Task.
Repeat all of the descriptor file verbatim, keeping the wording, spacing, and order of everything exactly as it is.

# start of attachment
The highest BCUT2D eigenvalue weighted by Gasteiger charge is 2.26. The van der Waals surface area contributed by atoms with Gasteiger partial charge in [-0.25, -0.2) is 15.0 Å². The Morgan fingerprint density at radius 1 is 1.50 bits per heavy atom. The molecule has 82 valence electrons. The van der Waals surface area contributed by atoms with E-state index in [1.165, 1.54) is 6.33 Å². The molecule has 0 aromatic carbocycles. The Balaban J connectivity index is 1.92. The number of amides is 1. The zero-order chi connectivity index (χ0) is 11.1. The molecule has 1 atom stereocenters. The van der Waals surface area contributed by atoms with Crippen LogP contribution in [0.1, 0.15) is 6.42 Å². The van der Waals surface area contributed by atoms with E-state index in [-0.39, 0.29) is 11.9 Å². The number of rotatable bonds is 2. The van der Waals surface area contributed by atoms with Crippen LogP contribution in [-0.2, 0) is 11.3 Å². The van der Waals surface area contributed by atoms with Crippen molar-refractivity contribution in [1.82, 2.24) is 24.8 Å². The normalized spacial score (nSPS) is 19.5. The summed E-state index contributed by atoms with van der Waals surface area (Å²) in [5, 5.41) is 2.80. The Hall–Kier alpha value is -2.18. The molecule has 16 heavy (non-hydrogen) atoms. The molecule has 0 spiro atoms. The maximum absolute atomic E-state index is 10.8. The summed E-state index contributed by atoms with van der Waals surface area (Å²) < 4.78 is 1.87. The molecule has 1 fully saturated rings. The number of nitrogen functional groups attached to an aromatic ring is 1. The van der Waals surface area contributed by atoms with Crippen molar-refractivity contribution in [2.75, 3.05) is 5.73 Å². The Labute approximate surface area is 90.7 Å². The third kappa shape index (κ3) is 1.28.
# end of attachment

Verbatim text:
The highest BCUT2D eigenvalue weighted by Gasteiger charge is 2.26. The van der Waals surface area contributed by atoms with Gasteiger partial charge in [-0.25, -0.2) is 15.0 Å². The Morgan fingerprint density at radius 1 is 1.50 bits per heavy atom. The molecule has 82 valence electrons. The van der Waals surface area contributed by atoms with E-state index in [1.165, 1.54) is 6.33 Å². The molecule has 0 aromatic carbocycles. The Balaban J connectivity index is 1.92. The number of amides is 1. The zero-order chi connectivity index (χ0) is 11.1. The molecule has 1 atom stereocenters. The van der Waals surface area contributed by atoms with Crippen LogP contribution in [0.1, 0.15) is 6.42 Å². The van der Waals surface area contributed by atoms with E-state index in [-0.39, 0.29) is 11.9 Å². The number of rotatable bonds is 2. The van der Waals surface area contributed by atoms with Crippen LogP contribution in [-0.2, 0) is 11.3 Å². The van der Waals surface area contributed by atoms with Crippen molar-refractivity contribution in [1.82, 2.24) is 24.8 Å². The normalized spacial score (nSPS) is 19.5. The summed E-state index contributed by atoms with van der Waals surface area (Å²) in [5, 5.41) is 2.80. The Hall–Kier alpha value is -2.18. The molecule has 16 heavy (non-hydrogen) atoms. The molecule has 0 spiro atoms. The maximum absolute atomic E-state index is 10.8. The summed E-state index contributed by atoms with van der Waals surface area (Å²) < 4.78 is 1.87. The molecule has 1 fully saturated rings. The number of nitrogen functional groups attached to an aromatic ring is 1. The van der Waals surface area contributed by atoms with Crippen molar-refractivity contribution in [2.75, 3.05) is 5.73 Å². The Labute approximate surface area is 90.7 Å². The third kappa shape index (κ3) is 1.28.